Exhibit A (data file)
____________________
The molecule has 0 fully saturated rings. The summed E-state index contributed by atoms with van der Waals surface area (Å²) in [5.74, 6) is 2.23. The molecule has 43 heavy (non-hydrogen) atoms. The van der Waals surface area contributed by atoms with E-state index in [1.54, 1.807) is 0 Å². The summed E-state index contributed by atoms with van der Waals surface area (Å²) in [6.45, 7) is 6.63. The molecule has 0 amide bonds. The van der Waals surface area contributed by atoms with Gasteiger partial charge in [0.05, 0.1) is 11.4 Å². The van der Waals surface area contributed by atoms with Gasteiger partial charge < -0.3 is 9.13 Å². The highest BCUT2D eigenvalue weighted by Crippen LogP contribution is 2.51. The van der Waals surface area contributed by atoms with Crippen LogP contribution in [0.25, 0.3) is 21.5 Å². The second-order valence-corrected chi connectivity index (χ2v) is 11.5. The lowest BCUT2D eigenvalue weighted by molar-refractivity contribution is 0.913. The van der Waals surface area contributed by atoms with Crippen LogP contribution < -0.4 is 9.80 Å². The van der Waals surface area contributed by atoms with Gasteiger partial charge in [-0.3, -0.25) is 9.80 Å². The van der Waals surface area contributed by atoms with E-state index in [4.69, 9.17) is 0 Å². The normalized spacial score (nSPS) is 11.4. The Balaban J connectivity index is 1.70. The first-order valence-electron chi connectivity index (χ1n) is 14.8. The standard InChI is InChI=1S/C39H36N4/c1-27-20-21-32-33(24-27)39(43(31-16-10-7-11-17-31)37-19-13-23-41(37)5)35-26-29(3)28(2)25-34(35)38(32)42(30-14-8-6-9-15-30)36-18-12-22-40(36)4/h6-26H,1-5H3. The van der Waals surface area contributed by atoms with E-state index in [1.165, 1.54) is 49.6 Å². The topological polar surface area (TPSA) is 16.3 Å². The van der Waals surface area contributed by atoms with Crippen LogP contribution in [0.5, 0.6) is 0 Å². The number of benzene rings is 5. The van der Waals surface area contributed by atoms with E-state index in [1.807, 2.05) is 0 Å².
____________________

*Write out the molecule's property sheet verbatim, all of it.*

The molecule has 0 fully saturated rings. The summed E-state index contributed by atoms with van der Waals surface area (Å²) in [5.74, 6) is 2.23. The molecule has 43 heavy (non-hydrogen) atoms. The van der Waals surface area contributed by atoms with E-state index in [1.54, 1.807) is 0 Å². The summed E-state index contributed by atoms with van der Waals surface area (Å²) in [6.45, 7) is 6.63. The molecule has 0 amide bonds. The van der Waals surface area contributed by atoms with Gasteiger partial charge in [0.05, 0.1) is 11.4 Å². The van der Waals surface area contributed by atoms with Gasteiger partial charge < -0.3 is 9.13 Å². The highest BCUT2D eigenvalue weighted by Crippen LogP contribution is 2.51. The van der Waals surface area contributed by atoms with Crippen LogP contribution in [0.25, 0.3) is 21.5 Å². The second-order valence-corrected chi connectivity index (χ2v) is 11.5. The lowest BCUT2D eigenvalue weighted by molar-refractivity contribution is 0.913. The van der Waals surface area contributed by atoms with Crippen LogP contribution < -0.4 is 9.80 Å². The van der Waals surface area contributed by atoms with Gasteiger partial charge in [-0.3, -0.25) is 9.80 Å². The van der Waals surface area contributed by atoms with E-state index in [4.69, 9.17) is 0 Å². The normalized spacial score (nSPS) is 11.4. The Balaban J connectivity index is 1.70. The first-order valence-electron chi connectivity index (χ1n) is 14.8. The standard InChI is InChI=1S/C39H36N4/c1-27-20-21-32-33(24-27)39(43(31-16-10-7-11-17-31)37-19-13-23-41(37)5)35-26-29(3)28(2)25-34(35)38(32)42(30-14-8-6-9-15-30)36-18-12-22-40(36)4/h6-26H,1-5H3. The van der Waals surface area contributed by atoms with E-state index in [1.165, 1.54) is 49.6 Å². The topological polar surface area (TPSA) is 16.3 Å². The van der Waals surface area contributed by atoms with Crippen LogP contribution in [0.5, 0.6) is 0 Å². The number of benzene rings is 5. The van der Waals surface area contributed by atoms with E-state index in [1.807, 2.05) is 0 Å².